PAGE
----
While navigating the varying emotions we’re all experiencing – whether due to losing one’s health, job, or sense of safety – it can be difficult to contemplate how we transition from present to past tense. Will there come a time when I sit a young child on my knee and start a story with, “back in the COVID days”?

I long to toss out the mask hanging from my car’s rearview mirror, but even when that day comes, these invisible death stars will linger in the air. Science may indicate that an acceptable level of immunity has been reached, but what will our emotions dictate? I suspect the same forces compelling us to gather now will compel us to look upon large crowds and cramped spaces with suspicion in the future.

Will we confront our changed psyches as the pandemic’s long-term effects cast an ever-growing shadow?

We are not so different from the universe, one that is both ever-changing and predictable. A pandemic will happen again; we will praise scientists, and we will ignore science-driven restrictions placed on us. We will take for granted the comforts past generations suffered without. We will find ways to assuage our grief.

Three years from now, the next total solar eclipse will cross the United States. When the moon and sun cross paths again, I will ask my friends to gather together so we can watch and wonder – about the past, the future, and all the worlds we cannot see.

Natalie Torentinos is a lobbyist for a medical society in Washington, D.C., but earlier in her career worked as a reporter for several weekly and daily newspapers in Texas and Pennsylvania. She holds a bachelor’s in history and journalism from the University of Delaware and a master’s in political management from the George Washington University.

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If you’ve had the opportunity to take a class from Janice Lee (we highly recommend her class at  Corporeal Writing) then you understand why we are excited about her forthcoming book, Imagine a Death. Her work is, frankly, groundbreaking both in terms of form and content. If you aren’t familiar with Janice, check her out. A description of Imagine a Death. from her website:

A depiction of the cycles of abuse and trauma in a prolonged end-time, Imagine a Death examines the ways in which our pasts envelop us, the ways in which we justify horrible things in the name of survival, all of the horrible and beautiful things we are capable of when we are hurt and broken, and the animal (and plant) companions that ground us.

Join us in preordering her book now, and if you take a class with her, let her know we sent you. Preorder a copy today at Bookshop.org or Amazon.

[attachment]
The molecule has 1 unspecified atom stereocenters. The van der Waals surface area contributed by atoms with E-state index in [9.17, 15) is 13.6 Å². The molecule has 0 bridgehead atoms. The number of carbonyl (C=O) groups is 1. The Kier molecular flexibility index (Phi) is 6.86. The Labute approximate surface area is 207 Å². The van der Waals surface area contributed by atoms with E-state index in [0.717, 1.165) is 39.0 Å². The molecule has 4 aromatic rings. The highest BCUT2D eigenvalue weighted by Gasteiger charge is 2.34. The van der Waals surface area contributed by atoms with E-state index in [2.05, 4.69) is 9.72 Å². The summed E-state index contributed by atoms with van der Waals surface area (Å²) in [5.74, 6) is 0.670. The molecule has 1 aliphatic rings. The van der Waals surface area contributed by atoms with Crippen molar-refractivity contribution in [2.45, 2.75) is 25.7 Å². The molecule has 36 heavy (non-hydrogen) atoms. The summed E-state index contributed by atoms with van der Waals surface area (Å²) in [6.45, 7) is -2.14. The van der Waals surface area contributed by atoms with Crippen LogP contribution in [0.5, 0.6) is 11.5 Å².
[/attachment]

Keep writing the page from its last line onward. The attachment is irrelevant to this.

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Guest Posts, love

Midrash on Love and Language

February 14, 2019
love

After Grace Paley

By Adina Giannelli

midrash (noun: ancient Judaic commentary or rabbinic interpretation, exposition, investigation)

She had a tendency to ask questions: to seek validation or comfort through others and their words. To inquire: should I do this thing or that? She liked reflecting on others’ insights. By reflecting she meant contemplating; by insights she meant thoughts and feelings, how they varied, how they mapped onto one another, upon her. And then, after gathering points of view, by which she meant perspectives, she liked deciding on her own. By on her own, she meant independently, which is to say, in the strength of her solitude—as she had always done. As she had always been.

When and where she asked questions, those around her volleyed questions back. These boiled down lately to how do you know this is it? She loved these questions even when they failed to reflect her, which they usually did.

Because she loved language, she knew that to reduce her love to language was to flatten it, to poison it. And much was poisoned already. So she answered insufficiently, in watered down words:  she wanted to declaim, but lacked the lexicon to match her feelings’ depth. Instead, she said what people said about love: he feels like home to me; and when you know, you know; and—in a strange and borrowed idiom—she knew like the back of her hand. By hand she meant the part of her body she used to write words and lift children, to knead the pain from where it settled in his, drifting over warm skin like a nightly prayer.

Are you sure? Kelli asked, and she said yes.

Ben said you love him in a way your old ass has never loved anyone before? and she said yes. Continue Reading…

language, Guest Posts

My Ithaka

March 18, 2018
greek

By Catherine Curan

At age 19 I fell in love forever, with Odysseus, with Yiannis, and most of all with Constantine.

My mother had said college would be a happier place than high school for me, a bookish would-be poet marooned in small-town Long Island, dreaming of a life of the mind. What better place to find it than Princeton University, the pinnacle of the Ivy League and my father’s beloved alma mater? But when I arrived in September 1988, the intellectual paradise I had naively expected shimmered out of reach. I was wait-listed for creative writing workshops. I floundered in philosophy classes I took instead. I drank cheap beer, discovering a drunken hookup culture my mother didn’t know had replaced dating. I was so unhappy, I nearly dropped out.

My parents wanted me to stay. So I did, enrolling sophomore year in a comparative literature class with an appealingly weighty title: Myth, History, and Contemporary Experience in Modern Greek, English, and American Poetry. On the first day, a dozen students crowded around a long table headed by an avuncular professor who opened a book and immediately began lecturing, engrossed in the text.